The servant who was given 2 talents also invested it and turned it into 4. The master says the exact same thing to that servant- “Well done, good and trustworthy servant; you have been trustworthy in a few things, I will put you in charge of many things; enter into the joy of your master.” More power and responsibility are offered to the first two servants and they are invited into the “joy” of their master. The word for “joy” can also be translated as “feast”. What is probably being referred to is the heavenly banquet. Even though they were given different amounts, the master rewards them both the same way. What matters isn’t so much how much you are given, but how faithful you are in putting to work the grace you are given.

The master comes to the third servant who was given one talent and it is revealed that the servant didn’t make the talent fruitful at all. He actually buried it, which was considered a good way to keep valuables safe at the time. Not only did he not make the talent fruitful, but he also attacks his master’s character saying, “Master, I knew that you were a harsh man, reaping where you did not sow, and gathering where you did not scatter seed; so I was afraid, and I went and hid your talent in the ground. Here you have what is yours.” The servant didn’t lose the money. He didn’t waste the money selfishly. He was safe. He was careful. … What he wasted was the opportunity. He was driven by fear and he was not willing to take a risk. His sin is the sin of omission. In the confession we say, “we confess that we have sinned against you in thought, word, and deed, by what we have done, and by what we have left undone.” The sin of the third servant is in what was left undone.

The sin of omission could also be called the sin of sloth. Sloth isn’t just laziness. Sloth is not using what God has entrusted into your care. It is to not use your abilities, or resources, or time for God’s purposes.  Sloth is refusing to use what God has given you. 
Sometimes we are most slothful when we make ourselves so busy that we are distracted from what God wants us to do. Sloth is putting your lamp under a bushel basket (Matt 5:15). We sometimes bury too much kindness, time, treasure, and talent. The third servant was punished for his inactivity, not because he did something wrong, but because he didn’t really do anything. 

I read an interesting article on tithing once. They give some American statistics that mention that 10-25 percent of a normal congregation tithes. They state that at the time the article was written Christians were only giving 2.5% per capita, while during the Great Depression they gave at a 3.3% percent rate. Then in the article they imagine the impact on the world if American Christians tithed 10%. They estimate there would be an additional $165 billion for churches to use and distribute. Assuming the churches were good stewards with those funds they imagine the global impact: $25 billion could relieve global hunger, starvation and deaths from preventable diseases in five years. $12 billion could eliminate illiteracy in five years. $15 billion could solve the world’s water and sanitation issues, specifically at places in the world where 1 billion people live on less than $1 per day. $1 billion could fully fund all overseas mission work. $100 – $110 billion would still be left over for additional ministry expansion.[1] Could this be the overall effect of what happens when we bury our talent? … I don’t think the world’s problems are all solved by throwing money at them. And I don’t think Jesus is wagging his finger at Christians as much as he is seeing the wasted opportunity.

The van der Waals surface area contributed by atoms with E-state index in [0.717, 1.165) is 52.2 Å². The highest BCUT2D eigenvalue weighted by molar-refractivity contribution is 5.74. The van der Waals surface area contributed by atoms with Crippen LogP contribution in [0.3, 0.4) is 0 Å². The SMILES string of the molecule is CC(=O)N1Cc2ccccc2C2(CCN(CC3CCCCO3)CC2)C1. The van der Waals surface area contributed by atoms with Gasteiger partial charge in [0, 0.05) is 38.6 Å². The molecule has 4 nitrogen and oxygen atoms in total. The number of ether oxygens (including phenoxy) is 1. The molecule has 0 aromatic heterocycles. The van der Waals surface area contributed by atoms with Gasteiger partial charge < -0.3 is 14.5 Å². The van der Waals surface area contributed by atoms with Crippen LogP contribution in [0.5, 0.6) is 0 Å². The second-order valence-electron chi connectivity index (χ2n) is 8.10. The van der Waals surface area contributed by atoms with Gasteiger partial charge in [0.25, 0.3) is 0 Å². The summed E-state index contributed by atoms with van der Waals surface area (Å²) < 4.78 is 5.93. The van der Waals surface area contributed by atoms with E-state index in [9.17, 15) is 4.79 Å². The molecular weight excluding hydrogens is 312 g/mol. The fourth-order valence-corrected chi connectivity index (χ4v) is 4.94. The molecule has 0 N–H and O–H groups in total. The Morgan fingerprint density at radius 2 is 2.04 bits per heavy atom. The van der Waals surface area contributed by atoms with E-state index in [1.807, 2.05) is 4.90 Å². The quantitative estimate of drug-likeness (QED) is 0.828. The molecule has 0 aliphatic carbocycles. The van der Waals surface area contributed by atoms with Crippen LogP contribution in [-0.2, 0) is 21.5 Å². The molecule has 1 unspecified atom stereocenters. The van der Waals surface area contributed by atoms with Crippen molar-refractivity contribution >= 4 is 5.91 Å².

What this parable teaches us is that there is no such thing as sitting on the sidelines. We are all in the game. There are no bleachers, and there are no fans, we are all in the game. There are consequences to our actions, even if our action is choicing to do nothing. To follow Jesus means to invest in his way of life deeply. That comes with certain risk. …. But… not investing and not playing has risk as well. We might think that we don’t have a lot to offer. We don’t have the wealth of Bill Gates. We might not have artistic talent. We might not have organizational ability…. But, we all have been given some grace- a talent. And every talent is like a million dollars. Every one of us have been given something valuable. I think it was Mother Theresa who said, “Not all of us can do great things. But we can do small things with great love”. God isn’t looking for quantity. God is looking for what you have done with what you have given. … We have been given a tremendous opportunity. God has entrusted us with grace. We are invited to put that grace to work in the world and by doing so we are invited to cooperate with the kingdom Of God and in the end to hear the words of our master- “well done good and faithful servant”.



[1] Read more at http://www.relevantmagazine.com/god/church/what-would-happen-if-church-tithed#t3McC3gdXlJc2E3z.99